In his really excellent book, The Little Way Of Ruthie Leming, Rod Dreher recounts the story of the events surrounding his younger sister Ruthie’s death, events that witness to the extraordinary character of humble faith in small-town Louisiana. Dreher recently posted my favorite excerpt from the book — story of his friend James Toney, a country preacher, who eulogized his mother at her funeral. It’s really powerful, and worth reading to the very end:


Miss Clophine Toney died in hospice care that spring. She was 82. On the day of her burial, I picked Mam and Paw up and we drove to the funeral home in Zachary.  James, her son and my childhood peewee baseball teammate, eulogized his mother. I knew my old friend had become a part-time evangelist, but I had never heard him preach. He stayed up all night praying for the right words to say. He stood behind the lectern next to his mother’s open casket, flexed his arms under his gray suit and black shirt, then turned the Spirit loose on the 40 or so mourners in the room.

“During Christmastime, my mother would go out and pick up pecans,” he began, in his husky voice. “She wasn’t very well educated. Today they tryin’ to educate us in everything. Gotta stay with the next game, gotta make sure we go to college. We can’t get too far behind, because we might not make enough money, and that would make our lives miserable. My God, we gettin’ educated in everything, but we not gettin’ educated in morals. We not gettin’ educated in sacrifice.”

James said his mother was poor and uneducated, but during the fall pecan season, she worked hard gathering pecans from under every tree she could find.

“She was carryin’ a cross,” he said. “Because let me tell you something, if you don’t sacrifice for your brother, if you don’t sacrifice for your neighbor, you not carrying your cross.”

Miss Clophine took the money she made selling pecans and went to the dollar store in St. Francisville, where, despite her own great need, she spent it on presents for friends and family.

“Aunt Grace told me the other day that of all the presents she got from everybody, those meant the most,” James said. “Why? Because there was so much sacrifice. She sacrificed everything she made, just to give.”

James pointed to Mam and Paw, sitting in the congregation.

“She used to give Mr. Ray and Miss Dorothy presents. And I’ll say this about Mr. Ray and Miss Dorothy Dreher, they were so close to my mother and my father. They sacrificed every year, whether my mother and father have enough to give them a gift of not. They gave. We talkin’ about sacrifice. We talkin’ about whether you’re carryin’ your cross today.”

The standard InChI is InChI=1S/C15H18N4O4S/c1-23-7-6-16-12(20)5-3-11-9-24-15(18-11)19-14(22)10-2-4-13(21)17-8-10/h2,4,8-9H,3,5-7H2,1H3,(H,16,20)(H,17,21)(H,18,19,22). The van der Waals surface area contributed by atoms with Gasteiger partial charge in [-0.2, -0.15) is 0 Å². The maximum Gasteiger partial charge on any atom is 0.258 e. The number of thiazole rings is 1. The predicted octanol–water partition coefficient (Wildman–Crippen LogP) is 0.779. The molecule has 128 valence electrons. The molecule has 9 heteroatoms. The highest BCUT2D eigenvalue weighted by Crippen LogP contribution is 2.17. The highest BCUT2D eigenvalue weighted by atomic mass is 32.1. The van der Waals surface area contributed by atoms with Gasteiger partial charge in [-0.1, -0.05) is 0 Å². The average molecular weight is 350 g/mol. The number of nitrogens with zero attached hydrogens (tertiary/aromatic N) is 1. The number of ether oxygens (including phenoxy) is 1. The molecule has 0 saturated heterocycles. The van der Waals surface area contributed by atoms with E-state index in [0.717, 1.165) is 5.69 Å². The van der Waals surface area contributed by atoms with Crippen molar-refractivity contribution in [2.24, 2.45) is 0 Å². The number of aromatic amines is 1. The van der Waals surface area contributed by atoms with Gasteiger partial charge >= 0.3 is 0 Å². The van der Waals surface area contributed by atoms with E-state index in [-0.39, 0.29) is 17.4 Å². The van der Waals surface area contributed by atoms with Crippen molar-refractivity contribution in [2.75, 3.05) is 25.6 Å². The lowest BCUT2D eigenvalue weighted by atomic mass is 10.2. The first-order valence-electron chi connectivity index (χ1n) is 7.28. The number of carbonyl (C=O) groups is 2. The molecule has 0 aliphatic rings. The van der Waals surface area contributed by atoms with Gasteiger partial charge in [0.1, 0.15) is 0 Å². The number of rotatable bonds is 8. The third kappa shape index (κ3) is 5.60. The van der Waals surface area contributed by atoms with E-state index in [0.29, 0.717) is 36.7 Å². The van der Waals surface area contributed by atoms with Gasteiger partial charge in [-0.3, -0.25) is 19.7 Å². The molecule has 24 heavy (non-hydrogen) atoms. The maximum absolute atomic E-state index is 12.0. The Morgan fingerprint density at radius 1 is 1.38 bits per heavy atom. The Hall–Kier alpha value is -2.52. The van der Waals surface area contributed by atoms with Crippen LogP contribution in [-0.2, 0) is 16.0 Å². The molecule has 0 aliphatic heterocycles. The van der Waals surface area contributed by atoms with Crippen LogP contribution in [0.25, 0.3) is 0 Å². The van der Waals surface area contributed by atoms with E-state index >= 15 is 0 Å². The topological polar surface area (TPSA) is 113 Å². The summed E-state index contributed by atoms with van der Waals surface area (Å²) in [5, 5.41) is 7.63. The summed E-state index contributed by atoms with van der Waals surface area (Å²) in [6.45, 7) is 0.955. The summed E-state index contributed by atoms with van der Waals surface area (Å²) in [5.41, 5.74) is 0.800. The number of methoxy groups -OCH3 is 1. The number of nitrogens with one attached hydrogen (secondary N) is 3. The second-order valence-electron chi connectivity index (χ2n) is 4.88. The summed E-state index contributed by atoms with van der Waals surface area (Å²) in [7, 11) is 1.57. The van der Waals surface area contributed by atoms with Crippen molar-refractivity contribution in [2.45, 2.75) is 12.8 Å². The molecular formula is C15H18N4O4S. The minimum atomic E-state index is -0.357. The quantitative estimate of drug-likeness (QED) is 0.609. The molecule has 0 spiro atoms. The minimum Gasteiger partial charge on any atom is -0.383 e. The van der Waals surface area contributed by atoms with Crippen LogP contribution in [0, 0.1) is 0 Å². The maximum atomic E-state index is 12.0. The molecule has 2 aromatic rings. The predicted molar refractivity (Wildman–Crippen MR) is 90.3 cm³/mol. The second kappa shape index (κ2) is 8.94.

As a child, James said, he would cross the river into Cajun country to stay with his Grandma Mose, Clophine’s mother. There he would eat a traditional dish called couche-couche, an old-timey Cajun version of fried cornmeal mush. Grandma Mose served couche-couche and milk nearly every morning, and little James loved it.

“But every now and then,” he continued, stretching his words for effect, “we wouldn’t eat couche-couche and milk. We’d eat something called bouille.”

Bouille, pronounced “boo-yee,” is cornmeal porridge, what the poorest of the Cajun poor ate.

“I didn’t like bouille. I frowned up. Mama made me that bouille sometime.Bouille tasted bad. It wasn’t good,” he said. “But let me tell you something: you may have family members, and you may have friends, that will feed you some bouille. It may not be food. They may not be treating you the way you think you ought to be treated. They may be doing this or doing that. You may be giving them a frown. But we may be talking about real sacrifice.”

James’s voice rose, and his arms began flying. This man was under conviction. He told the congregation that if a man lives long enough, he’s going to see his family, friends, and neighbors die, and no matter what their sins and failings, the day will come when we wish we had them back, flaws and all.

The preacher turned to his mother’s body, lying in the open casket on his left, and his voice began to crack.

“If my mama could give me that bouille one more time. If she could give me that bouille one more time. I wouldn’t frown up. I wouldn’t frown up. I would eat that bouille just like I ate that couche-couche. I would sacrifice my feelings. I would sacrifice my pride, if she could just give me that bouille one more time.”

I glanced at Mam, who was crying. Paw grimaced and held on to his cane.

“Let me tell you, you got family members and friends who ain’t treating you right,” James said, pointing at the congregation, his voice rising. “Listen to me! Sacrifice! Sacrifice! — when they givin’ you that bouille. Eat that bouillewith a smile. Take what they givin’ you with a smile. That’s what Jesus did. He took that bouille when they was throwing it at him, when they was spittin’ at him, he took it. He sacrificed.